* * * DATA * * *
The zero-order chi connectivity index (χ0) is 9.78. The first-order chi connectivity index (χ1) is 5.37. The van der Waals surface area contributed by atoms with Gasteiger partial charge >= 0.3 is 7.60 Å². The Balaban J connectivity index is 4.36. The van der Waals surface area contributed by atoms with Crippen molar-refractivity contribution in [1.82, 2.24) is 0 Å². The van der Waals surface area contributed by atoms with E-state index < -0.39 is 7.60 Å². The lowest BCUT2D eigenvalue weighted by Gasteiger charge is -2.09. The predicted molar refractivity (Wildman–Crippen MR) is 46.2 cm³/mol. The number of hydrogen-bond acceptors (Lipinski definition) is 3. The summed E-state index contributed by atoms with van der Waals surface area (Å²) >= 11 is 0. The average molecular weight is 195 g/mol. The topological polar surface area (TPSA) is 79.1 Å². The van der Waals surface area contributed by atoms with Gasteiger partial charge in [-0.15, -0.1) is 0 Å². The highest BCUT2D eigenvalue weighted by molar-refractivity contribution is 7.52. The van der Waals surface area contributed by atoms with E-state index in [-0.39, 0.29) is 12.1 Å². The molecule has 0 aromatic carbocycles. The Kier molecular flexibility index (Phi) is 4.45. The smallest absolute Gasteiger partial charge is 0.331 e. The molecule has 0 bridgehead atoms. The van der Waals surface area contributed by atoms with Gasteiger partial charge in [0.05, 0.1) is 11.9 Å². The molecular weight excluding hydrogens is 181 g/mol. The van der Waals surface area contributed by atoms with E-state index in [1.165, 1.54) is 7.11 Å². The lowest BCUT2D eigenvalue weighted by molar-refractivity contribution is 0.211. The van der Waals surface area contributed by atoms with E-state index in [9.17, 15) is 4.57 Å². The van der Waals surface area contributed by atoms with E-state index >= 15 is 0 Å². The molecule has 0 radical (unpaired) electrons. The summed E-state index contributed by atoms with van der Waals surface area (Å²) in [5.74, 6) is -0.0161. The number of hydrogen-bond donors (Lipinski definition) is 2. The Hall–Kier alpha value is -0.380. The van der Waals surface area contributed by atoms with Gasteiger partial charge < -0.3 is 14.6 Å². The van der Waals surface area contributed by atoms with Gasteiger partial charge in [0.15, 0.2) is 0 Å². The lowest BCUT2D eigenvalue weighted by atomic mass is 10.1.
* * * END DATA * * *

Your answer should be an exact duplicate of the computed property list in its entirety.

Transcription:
The zero-order chi connectivity index (χ0) is 9.78. The first-order chi connectivity index (χ1) is 5.37. The van der Waals surface area contributed by atoms with Gasteiger partial charge >= 0.3 is 7.60 Å². The Balaban J connectivity index is 4.36. The van der Waals surface area contributed by atoms with Crippen molar-refractivity contribution in [1.82, 2.24) is 0 Å². The van der Waals surface area contributed by atoms with E-state index < -0.39 is 7.60 Å². The lowest BCUT2D eigenvalue weighted by Gasteiger charge is -2.09. The predicted molar refractivity (Wildman–Crippen MR) is 46.2 cm³/mol. The number of hydrogen-bond acceptors (Lipinski definition) is 3. The summed E-state index contributed by atoms with van der Waals surface area (Å²) >= 11 is 0. The average molecular weight is 195 g/mol. The topological polar surface area (TPSA) is 79.1 Å². The van der Waals surface area contributed by atoms with Gasteiger partial charge in [-0.15, -0.1) is 0 Å². The highest BCUT2D eigenvalue weighted by molar-refractivity contribution is 7.52. The van der Waals surface area contributed by atoms with E-state index in [-0.39, 0.29) is 12.1 Å². The molecule has 0 aromatic carbocycles. The Kier molecular flexibility index (Phi) is 4.45. The smallest absolute Gasteiger partial charge is 0.331 e. The molecule has 0 bridgehead atoms. The van der Waals surface area contributed by atoms with Gasteiger partial charge in [0.05, 0.1) is 11.9 Å². The molecular weight excluding hydrogens is 181 g/mol. The van der Waals surface area contributed by atoms with E-state index in [1.165, 1.54) is 7.11 Å². The lowest BCUT2D eigenvalue weighted by molar-refractivity contribution is 0.211. The van der Waals surface area contributed by atoms with E-state index in [9.17, 15) is 4.57 Å². The van der Waals surface area contributed by atoms with E-state index >= 15 is 0 Å². The molecule has 0 radical (unpaired) electrons. The summed E-state index contributed by atoms with van der Waals surface area (Å²) in [5.74, 6) is -0.0161. The number of hydrogen-bond donors (Lipinski definition) is 2. The Hall–Kier alpha value is -0.380. The van der Waals surface area contributed by atoms with Gasteiger partial charge < -0.3 is 14.6 Å². The van der Waals surface area contributed by atoms with Gasteiger partial charge in [0.15, 0.2) is 0 Å². The lowest BCUT2D eigenvalue weighted by atomic mass is 10.1.